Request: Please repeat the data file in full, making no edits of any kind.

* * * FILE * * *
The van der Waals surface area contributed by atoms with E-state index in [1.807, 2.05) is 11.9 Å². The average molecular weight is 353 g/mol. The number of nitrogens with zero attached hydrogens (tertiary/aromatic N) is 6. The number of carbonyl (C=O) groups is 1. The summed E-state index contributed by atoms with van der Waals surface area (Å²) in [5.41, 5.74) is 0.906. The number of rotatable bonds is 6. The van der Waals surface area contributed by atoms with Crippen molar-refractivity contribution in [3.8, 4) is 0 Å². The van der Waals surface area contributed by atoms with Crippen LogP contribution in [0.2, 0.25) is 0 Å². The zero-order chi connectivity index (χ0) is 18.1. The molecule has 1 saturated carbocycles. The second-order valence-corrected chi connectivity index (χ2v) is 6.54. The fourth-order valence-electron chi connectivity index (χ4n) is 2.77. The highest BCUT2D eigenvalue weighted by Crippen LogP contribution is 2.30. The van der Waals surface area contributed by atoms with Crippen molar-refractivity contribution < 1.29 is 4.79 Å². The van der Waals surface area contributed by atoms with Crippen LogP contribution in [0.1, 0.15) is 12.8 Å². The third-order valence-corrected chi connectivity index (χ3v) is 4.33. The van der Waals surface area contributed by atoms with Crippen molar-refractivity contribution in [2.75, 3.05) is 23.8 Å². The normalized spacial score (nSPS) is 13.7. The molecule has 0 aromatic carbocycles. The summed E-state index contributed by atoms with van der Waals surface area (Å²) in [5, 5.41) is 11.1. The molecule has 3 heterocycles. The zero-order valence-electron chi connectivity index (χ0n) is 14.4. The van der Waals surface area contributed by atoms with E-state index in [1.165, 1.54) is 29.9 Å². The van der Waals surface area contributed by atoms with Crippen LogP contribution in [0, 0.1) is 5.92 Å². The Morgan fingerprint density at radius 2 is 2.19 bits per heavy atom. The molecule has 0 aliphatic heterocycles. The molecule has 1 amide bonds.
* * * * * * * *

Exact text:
The van der Waals surface area contributed by atoms with E-state index in [1.807, 2.05) is 11.9 Å². The average molecular weight is 353 g/mol. The number of nitrogens with zero attached hydrogens (tertiary/aromatic N) is 6. The number of carbonyl (C=O) groups is 1. The summed E-state index contributed by atoms with van der Waals surface area (Å²) in [5.41, 5.74) is 0.906. The number of rotatable bonds is 6. The van der Waals surface area contributed by atoms with Crippen molar-refractivity contribution in [3.8, 4) is 0 Å². The van der Waals surface area contributed by atoms with Crippen LogP contribution in [0.2, 0.25) is 0 Å². The zero-order chi connectivity index (χ0) is 18.1. The molecule has 1 saturated carbocycles. The second-order valence-corrected chi connectivity index (χ2v) is 6.54. The fourth-order valence-electron chi connectivity index (χ4n) is 2.77. The highest BCUT2D eigenvalue weighted by Crippen LogP contribution is 2.30. The van der Waals surface area contributed by atoms with Crippen molar-refractivity contribution < 1.29 is 4.79 Å². The van der Waals surface area contributed by atoms with Crippen LogP contribution in [0.1, 0.15) is 12.8 Å². The third-order valence-corrected chi connectivity index (χ3v) is 4.33. The van der Waals surface area contributed by atoms with Crippen molar-refractivity contribution in [2.75, 3.05) is 23.8 Å². The normalized spacial score (nSPS) is 13.7. The molecule has 0 aromatic carbocycles. The summed E-state index contributed by atoms with van der Waals surface area (Å²) in [5, 5.41) is 11.1. The molecule has 3 heterocycles. The zero-order valence-electron chi connectivity index (χ0n) is 14.4. The van der Waals surface area contributed by atoms with E-state index in [1.165, 1.54) is 29.9 Å². The van der Waals surface area contributed by atoms with Crippen LogP contribution in [0, 0.1) is 5.92 Å². The Morgan fingerprint density at radius 2 is 2.19 bits per heavy atom. The molecule has 0 aliphatic heterocycles. The molecule has 1 amide bonds.